Russian forces launched five Kalibr missiles toward Odesa Oblast overnight on August 20-21. Ukraine’s Southern Operational Command reported that Ukrainian air defenses intercepted two missiles and that the remaining three missiles struck open land and did not start fires.[45] The Russian Defense Ministry claimed that Russian forces struck complexes containing HIMARS in Maiorske, Odesa Oblast, but there is no evidence that the missiles struck military targets.[46]

Mobilization and Force Generation Efforts (Russian objective: Expand combat power without conducting general mobilization)

Russian military recruiters are likely allowing Russian volunteers to behave in a lawless and disorderly way during their training and prior to their deployment to Ukraine so as to not discourage the limited number of interested recruits. Russian opposition outlet Verstka interviewed 12 residents of Mulino, Nizhny Novgorod, and compiled social media complaints from locals who discussed volunteers' behavior around the town. Mulino is home to a massive Russian military training area and reportedly is the base for the new 3rd Army Corps.[47] Locals told Verstka that ”several thousand servicemen” arrived in Mulino prior to deploying to Donbas and six groups of unspecified size have already rotated out of training (and presumably into Ukraine) since July.[48] Locals stated that these volunteers are largely between the ages of 40 to 50, which confirms ISW’s previous observations that some recruits appeared to be older than the traditional age for new and raw recruits.[49] Mulino residents reported that volunteers are committing robberies, harassing women, instigating fights, and heavily abusing alcohol after their training days end at seven o'clock at night.[50] Mulino authorities reportedly began patrolling the town as of last week, but residents speculate that the local police are likely releasing arrested volunteers because they are needed for deployment to Ukraine. One resident stated that these volunteers are ”meat” for deployment, while other social media users expressed concern that rowdy and lawless volunteers will harm Russian servicemen at the frontlines.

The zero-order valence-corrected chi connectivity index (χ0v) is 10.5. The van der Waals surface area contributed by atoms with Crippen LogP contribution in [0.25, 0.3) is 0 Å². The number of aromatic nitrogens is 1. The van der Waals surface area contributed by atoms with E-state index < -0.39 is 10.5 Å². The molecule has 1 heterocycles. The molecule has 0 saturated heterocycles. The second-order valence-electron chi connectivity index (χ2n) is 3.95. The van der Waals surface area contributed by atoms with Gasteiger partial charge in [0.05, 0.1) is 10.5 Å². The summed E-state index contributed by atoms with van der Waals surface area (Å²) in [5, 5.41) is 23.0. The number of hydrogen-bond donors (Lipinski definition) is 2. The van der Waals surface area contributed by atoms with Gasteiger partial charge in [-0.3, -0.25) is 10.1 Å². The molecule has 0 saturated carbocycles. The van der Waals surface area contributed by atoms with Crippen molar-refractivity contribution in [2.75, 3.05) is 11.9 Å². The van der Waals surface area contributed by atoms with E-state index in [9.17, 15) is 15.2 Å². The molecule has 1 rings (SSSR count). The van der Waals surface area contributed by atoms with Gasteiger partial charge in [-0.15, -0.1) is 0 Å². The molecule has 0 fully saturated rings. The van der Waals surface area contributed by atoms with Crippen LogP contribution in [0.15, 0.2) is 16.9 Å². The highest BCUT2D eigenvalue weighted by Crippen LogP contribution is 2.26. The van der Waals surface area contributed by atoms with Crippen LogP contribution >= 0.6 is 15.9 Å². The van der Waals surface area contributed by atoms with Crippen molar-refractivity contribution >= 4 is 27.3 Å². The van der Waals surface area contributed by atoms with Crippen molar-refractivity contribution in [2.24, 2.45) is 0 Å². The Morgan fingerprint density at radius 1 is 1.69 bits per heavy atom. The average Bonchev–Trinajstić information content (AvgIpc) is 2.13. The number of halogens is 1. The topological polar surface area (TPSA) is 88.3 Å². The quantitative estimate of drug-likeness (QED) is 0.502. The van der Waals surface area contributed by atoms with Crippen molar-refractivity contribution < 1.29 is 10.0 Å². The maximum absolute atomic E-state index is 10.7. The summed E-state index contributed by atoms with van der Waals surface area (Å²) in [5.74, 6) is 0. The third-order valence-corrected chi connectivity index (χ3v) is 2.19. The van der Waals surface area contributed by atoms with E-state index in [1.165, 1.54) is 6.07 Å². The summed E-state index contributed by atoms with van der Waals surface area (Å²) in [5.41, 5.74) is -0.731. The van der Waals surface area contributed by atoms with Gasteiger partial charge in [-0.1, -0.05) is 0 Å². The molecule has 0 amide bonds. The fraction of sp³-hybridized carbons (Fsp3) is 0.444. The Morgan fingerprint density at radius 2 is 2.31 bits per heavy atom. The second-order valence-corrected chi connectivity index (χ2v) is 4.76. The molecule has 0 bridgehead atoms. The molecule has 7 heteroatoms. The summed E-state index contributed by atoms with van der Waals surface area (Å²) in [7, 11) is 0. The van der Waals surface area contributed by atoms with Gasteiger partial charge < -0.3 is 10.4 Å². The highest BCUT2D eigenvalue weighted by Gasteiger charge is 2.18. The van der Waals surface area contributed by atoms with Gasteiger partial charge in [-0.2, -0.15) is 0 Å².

Verstka’s report likely indicates that Russian military authorities are unwilling to discipline these new recruits, lured into service at great cost and effort. Indiscipline and de facto immunity from discipline during training will very likely translate into a poorly trained and entitled volunteer force that is used to committing crimes and getting away with it. Such behavior among volunteers may lead to conflicts with fellow Russian servicemen, disobedience, alcohol and drug abuse, looting, and potential victimization of Ukrainians in occupied areas. The report also further confirms that Russian forces have deployed some unspecified groups of volunteers to Ukraine after a short training period. The ages of volunteers and reported criminal and addictive behaviors also indicate that Russian military recruiters are scrambling for any volunteers regardless of criminal background, age, or military experience. The negative comments by locals about the recruits can also harm public perception of the Russian Armed Forces by Russians in the future, potentially further reducing the already-low proclivity to serve among Russians.